Only one of college basketball’s eight remaining unbeaten teams unequivocally should be disregarded as a schedule-aided fraud.
That’s Georgetown, which is only off to a 7-0 start because it has feasted on an embarrassingly soft non-league slate.
The murderer’s row of opponents Georgetown has defeated so far this season includes five of the 25 lowest-rated teams in Ken Pomeroy’s index and two others rated 200th or worse. Jacksonville, Mount St. Mary’s, Maryland Eastern Shore, Richmond, Maine, Coppin State and Howard have combined for a record of 8-52 so far this season in matchups against Division I opponents.
To put into perspective how dreadful Georgetown’s non-conference schedule is, consider that it’s not just the weakest among all 351 Division I teams this season. The Hoyas’ non-conference slate is on pace to finish as Pomeroy’s lowest-rated since the 2004-05 season when a Baylor team still recovering from NCAA sanctions compiled an even worse one.
It’s not like Georgetown’s non-conference schedule this season is backloaded or anything either. Aside from a Dec. 16 home game against rival Syracuse, the Hoyas will face North Carolina A&T, North Texas and Alabama A&M, two of whom are sub-300 KenPom teams while the other is ranked 284th.
Why would a name-brand program like Georgetown assemble a schedule better suited for a MEAC program? It’s both a reflection of the state of the program and of new coach Patrick Ewing’s scheduling philosophy.
Georgetown staggered to 14-18 record in John Thompson III’s final season, dropping 13 of 18 Big East games to finish ninth in the league. The Hoyas then lost five of their top eight scorers from last year to graduation or transfers, a list that includes standout guards Rodney Pryor and L.J. Peak.
When Ewing took over for Thompson last spring, he purposely put together a light schedule to instill confidence in a young team and to avoid embarrassment.
He sought home games against opponents 300 or worse in KenPom or the RPI. He refused to extend Georgetown’s non-league series with regional rival Maryland. Then in August he pulled the Hoyas out of the one-time-only Phil Knight Invitational, a tournament that would have pitted them against Michigan State in the opening round with potential matchups with UConn, Oregon, North Carolina or Arkansas looming thereafter.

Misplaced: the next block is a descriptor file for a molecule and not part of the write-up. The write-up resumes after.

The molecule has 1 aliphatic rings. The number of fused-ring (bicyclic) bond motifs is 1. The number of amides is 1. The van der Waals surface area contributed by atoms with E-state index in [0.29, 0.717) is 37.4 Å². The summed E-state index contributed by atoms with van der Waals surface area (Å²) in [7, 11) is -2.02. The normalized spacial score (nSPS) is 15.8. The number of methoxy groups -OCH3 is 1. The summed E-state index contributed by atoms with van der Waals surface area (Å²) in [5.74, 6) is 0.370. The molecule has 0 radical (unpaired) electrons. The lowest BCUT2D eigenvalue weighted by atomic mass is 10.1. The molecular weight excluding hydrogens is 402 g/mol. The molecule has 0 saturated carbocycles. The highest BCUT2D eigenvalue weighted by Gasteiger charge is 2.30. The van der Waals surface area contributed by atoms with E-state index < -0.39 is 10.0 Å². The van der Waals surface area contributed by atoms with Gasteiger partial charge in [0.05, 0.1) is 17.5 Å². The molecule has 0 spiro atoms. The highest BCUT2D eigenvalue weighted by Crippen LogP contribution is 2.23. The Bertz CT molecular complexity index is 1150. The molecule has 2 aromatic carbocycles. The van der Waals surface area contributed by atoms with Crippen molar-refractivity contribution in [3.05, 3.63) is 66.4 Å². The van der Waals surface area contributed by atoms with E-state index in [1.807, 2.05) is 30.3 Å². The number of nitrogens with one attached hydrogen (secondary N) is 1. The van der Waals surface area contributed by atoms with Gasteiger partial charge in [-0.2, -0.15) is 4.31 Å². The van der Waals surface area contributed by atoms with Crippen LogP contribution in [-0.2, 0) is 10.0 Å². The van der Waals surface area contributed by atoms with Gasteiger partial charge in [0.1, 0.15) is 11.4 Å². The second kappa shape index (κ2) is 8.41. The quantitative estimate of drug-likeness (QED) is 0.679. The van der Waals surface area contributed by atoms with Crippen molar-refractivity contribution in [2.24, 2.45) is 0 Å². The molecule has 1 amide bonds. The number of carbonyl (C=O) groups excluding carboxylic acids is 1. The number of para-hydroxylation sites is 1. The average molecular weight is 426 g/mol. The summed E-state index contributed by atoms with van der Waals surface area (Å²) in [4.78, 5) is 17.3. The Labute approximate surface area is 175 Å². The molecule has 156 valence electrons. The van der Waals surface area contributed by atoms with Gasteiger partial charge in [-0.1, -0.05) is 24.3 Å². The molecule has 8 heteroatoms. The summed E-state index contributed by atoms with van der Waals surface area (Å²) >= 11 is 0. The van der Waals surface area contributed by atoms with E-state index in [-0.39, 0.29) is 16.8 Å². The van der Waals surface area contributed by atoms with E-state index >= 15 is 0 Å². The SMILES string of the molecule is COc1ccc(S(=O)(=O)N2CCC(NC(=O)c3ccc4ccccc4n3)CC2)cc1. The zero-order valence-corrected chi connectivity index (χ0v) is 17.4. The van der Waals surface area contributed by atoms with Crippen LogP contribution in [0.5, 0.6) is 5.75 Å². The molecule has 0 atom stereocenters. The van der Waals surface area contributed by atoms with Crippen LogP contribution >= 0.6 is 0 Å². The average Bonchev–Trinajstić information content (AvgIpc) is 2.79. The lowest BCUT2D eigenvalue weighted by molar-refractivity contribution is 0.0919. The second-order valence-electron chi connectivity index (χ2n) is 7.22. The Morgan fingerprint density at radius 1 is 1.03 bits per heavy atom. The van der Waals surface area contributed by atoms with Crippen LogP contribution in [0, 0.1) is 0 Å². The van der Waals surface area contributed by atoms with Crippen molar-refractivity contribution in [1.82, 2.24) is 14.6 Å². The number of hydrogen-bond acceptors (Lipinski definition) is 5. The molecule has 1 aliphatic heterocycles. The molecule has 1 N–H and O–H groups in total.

“Why go out there and get my a — kicked to show my recruits that we need their help when I can stay home and watch other people get their butts kicked,” Ewing told the Washington Post in September. “Do my recruiting, keep on telling the people we need that we need them, recruit them and do my job to help my team, build them up and show them what my visions are of them and win as many games as we can.”
There was merit to Ewing’s strategy during the heyday of the Big East when the league was teeming with elite teams. Georgetown could get all the strength of schedule it needed playing the likes of St. John’s, Syracuse, Villanova and UConn a couple times a year.
The new Big East has been one of college basketball’s three or four strongest league’s the past few years, but even that isn’t enough to offset a schedule as laughable as this one in the eyes of the NCAA tournament selection committee. Playing a steady diet of MEAC teams also can’t prepare Georgetown for Big East play, nor does it attract recruits who want to play on a big stage or fans who want to watch high-level basketball.
Hopefully a schedule this pathetic is only a one-time strategy for Ewing as he builds his program and recruits a stronger roster.
In the meantime, disregard anything Georgetown accomplishes until league play. Only then will it become clearer how Ewing is doing in his debut season and whether the Hoyas are better than anticipated.
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